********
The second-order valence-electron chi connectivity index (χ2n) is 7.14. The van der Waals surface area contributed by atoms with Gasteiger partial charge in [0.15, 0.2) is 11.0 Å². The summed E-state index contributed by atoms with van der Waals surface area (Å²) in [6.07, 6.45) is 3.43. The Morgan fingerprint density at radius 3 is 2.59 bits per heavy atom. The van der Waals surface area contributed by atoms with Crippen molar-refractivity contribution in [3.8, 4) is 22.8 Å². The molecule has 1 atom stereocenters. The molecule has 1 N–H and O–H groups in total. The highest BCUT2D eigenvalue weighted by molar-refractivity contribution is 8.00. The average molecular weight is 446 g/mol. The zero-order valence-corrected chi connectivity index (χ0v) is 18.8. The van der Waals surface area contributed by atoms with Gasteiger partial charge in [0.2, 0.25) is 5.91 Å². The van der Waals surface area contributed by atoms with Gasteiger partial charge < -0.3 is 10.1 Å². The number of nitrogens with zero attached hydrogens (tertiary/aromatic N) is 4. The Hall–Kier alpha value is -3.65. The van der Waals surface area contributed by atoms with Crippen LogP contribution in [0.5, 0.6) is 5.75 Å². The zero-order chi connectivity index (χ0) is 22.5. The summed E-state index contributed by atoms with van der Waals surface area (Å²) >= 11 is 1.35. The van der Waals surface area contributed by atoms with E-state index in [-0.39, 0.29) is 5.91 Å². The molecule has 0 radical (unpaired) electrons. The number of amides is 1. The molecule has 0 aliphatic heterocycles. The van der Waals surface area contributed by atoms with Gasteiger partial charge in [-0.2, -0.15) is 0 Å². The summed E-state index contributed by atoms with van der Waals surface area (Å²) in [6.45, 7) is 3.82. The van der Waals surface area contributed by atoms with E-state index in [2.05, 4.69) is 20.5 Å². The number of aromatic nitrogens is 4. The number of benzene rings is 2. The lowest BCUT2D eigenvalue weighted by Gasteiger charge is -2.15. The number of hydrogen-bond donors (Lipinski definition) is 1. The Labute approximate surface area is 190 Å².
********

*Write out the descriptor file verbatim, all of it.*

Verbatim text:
The second-order valence-electron chi connectivity index (χ2n) is 7.14. The van der Waals surface area contributed by atoms with Gasteiger partial charge in [0.15, 0.2) is 11.0 Å². The summed E-state index contributed by atoms with van der Waals surface area (Å²) in [6.07, 6.45) is 3.43. The Morgan fingerprint density at radius 3 is 2.59 bits per heavy atom. The van der Waals surface area contributed by atoms with Crippen molar-refractivity contribution in [3.8, 4) is 22.8 Å². The molecule has 1 atom stereocenters. The molecule has 1 N–H and O–H groups in total. The highest BCUT2D eigenvalue weighted by molar-refractivity contribution is 8.00. The average molecular weight is 446 g/mol. The zero-order valence-corrected chi connectivity index (χ0v) is 18.8. The van der Waals surface area contributed by atoms with Gasteiger partial charge in [0.2, 0.25) is 5.91 Å². The van der Waals surface area contributed by atoms with Gasteiger partial charge < -0.3 is 10.1 Å². The number of nitrogens with zero attached hydrogens (tertiary/aromatic N) is 4. The Hall–Kier alpha value is -3.65. The van der Waals surface area contributed by atoms with Crippen LogP contribution in [0.5, 0.6) is 5.75 Å². The zero-order chi connectivity index (χ0) is 22.5. The summed E-state index contributed by atoms with van der Waals surface area (Å²) >= 11 is 1.35. The van der Waals surface area contributed by atoms with E-state index in [-0.39, 0.29) is 5.91 Å². The molecule has 0 radical (unpaired) electrons. The number of amides is 1. The molecule has 0 aliphatic heterocycles. The van der Waals surface area contributed by atoms with Gasteiger partial charge in [-0.2, -0.15) is 0 Å². The summed E-state index contributed by atoms with van der Waals surface area (Å²) in [6.45, 7) is 3.82. The van der Waals surface area contributed by atoms with E-state index in [2.05, 4.69) is 20.5 Å². The number of aromatic nitrogens is 4. The number of benzene rings is 2. The lowest BCUT2D eigenvalue weighted by Gasteiger charge is -2.15. The number of hydrogen-bond donors (Lipinski definition) is 1. The Labute approximate surface area is 190 Å².